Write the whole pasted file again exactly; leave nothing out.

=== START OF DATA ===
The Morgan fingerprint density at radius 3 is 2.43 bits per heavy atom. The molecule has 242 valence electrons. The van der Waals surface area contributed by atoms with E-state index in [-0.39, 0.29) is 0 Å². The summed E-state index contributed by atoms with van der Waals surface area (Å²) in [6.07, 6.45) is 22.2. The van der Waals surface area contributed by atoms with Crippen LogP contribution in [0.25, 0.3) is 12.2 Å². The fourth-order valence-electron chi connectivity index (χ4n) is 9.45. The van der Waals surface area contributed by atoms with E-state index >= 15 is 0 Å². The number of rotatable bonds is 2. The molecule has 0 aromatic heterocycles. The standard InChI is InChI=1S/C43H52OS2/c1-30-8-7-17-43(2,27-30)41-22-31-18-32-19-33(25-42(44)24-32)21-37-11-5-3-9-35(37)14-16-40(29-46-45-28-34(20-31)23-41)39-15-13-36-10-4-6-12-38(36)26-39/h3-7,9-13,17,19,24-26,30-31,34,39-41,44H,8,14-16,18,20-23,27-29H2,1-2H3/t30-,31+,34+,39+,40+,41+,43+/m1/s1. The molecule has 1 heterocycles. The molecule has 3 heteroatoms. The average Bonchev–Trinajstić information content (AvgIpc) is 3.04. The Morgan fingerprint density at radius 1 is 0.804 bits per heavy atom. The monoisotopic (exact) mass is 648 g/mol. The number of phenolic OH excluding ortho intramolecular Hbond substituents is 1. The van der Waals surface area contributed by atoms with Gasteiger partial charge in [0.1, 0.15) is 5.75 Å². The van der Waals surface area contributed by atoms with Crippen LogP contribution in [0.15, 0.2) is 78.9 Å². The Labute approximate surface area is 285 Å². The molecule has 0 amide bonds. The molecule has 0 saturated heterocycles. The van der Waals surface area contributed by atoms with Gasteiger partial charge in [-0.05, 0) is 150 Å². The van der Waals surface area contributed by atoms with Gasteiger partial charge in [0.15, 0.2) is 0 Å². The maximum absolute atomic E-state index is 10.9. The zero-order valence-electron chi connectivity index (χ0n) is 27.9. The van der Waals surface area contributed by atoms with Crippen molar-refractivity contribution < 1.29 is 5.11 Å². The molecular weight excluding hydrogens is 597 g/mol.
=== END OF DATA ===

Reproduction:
The Morgan fingerprint density at radius 3 is 2.43 bits per heavy atom. The molecule has 242 valence electrons. The van der Waals surface area contributed by atoms with E-state index in [-0.39, 0.29) is 0 Å². The summed E-state index contributed by atoms with van der Waals surface area (Å²) in [6.07, 6.45) is 22.2. The van der Waals surface area contributed by atoms with Crippen LogP contribution in [0.25, 0.3) is 12.2 Å². The fourth-order valence-electron chi connectivity index (χ4n) is 9.45. The van der Waals surface area contributed by atoms with E-state index >= 15 is 0 Å². The number of rotatable bonds is 2. The molecule has 0 aromatic heterocycles. The standard InChI is InChI=1S/C43H52OS2/c1-30-8-7-17-43(2,27-30)41-22-31-18-32-19-33(25-42(44)24-32)21-37-11-5-3-9-35(37)14-16-40(29-46-45-28-34(20-31)23-41)39-15-13-36-10-4-6-12-38(36)26-39/h3-7,9-13,17,19,24-26,30-31,34,39-41,44H,8,14-16,18,20-23,27-29H2,1-2H3/t30-,31+,34+,39+,40+,41+,43+/m1/s1. The molecule has 1 heterocycles. The molecule has 3 heteroatoms. The average Bonchev–Trinajstić information content (AvgIpc) is 3.04. The Morgan fingerprint density at radius 1 is 0.804 bits per heavy atom. The monoisotopic (exact) mass is 648 g/mol. The number of phenolic OH excluding ortho intramolecular Hbond substituents is 1. The van der Waals surface area contributed by atoms with Gasteiger partial charge in [0.1, 0.15) is 5.75 Å². The van der Waals surface area contributed by atoms with Crippen LogP contribution in [0.15, 0.2) is 78.9 Å². The Labute approximate surface area is 285 Å². The molecule has 0 amide bonds. The molecule has 0 saturated heterocycles. The van der Waals surface area contributed by atoms with Gasteiger partial charge in [-0.05, 0) is 150 Å². The van der Waals surface area contributed by atoms with Gasteiger partial charge in [0.15, 0.2) is 0 Å². The maximum absolute atomic E-state index is 10.9. The zero-order valence-electron chi connectivity index (χ0n) is 27.9. The van der Waals surface area contributed by atoms with Crippen molar-refractivity contribution < 1.29 is 5.11 Å². The molecular weight excluding hydrogens is 597 g/mol.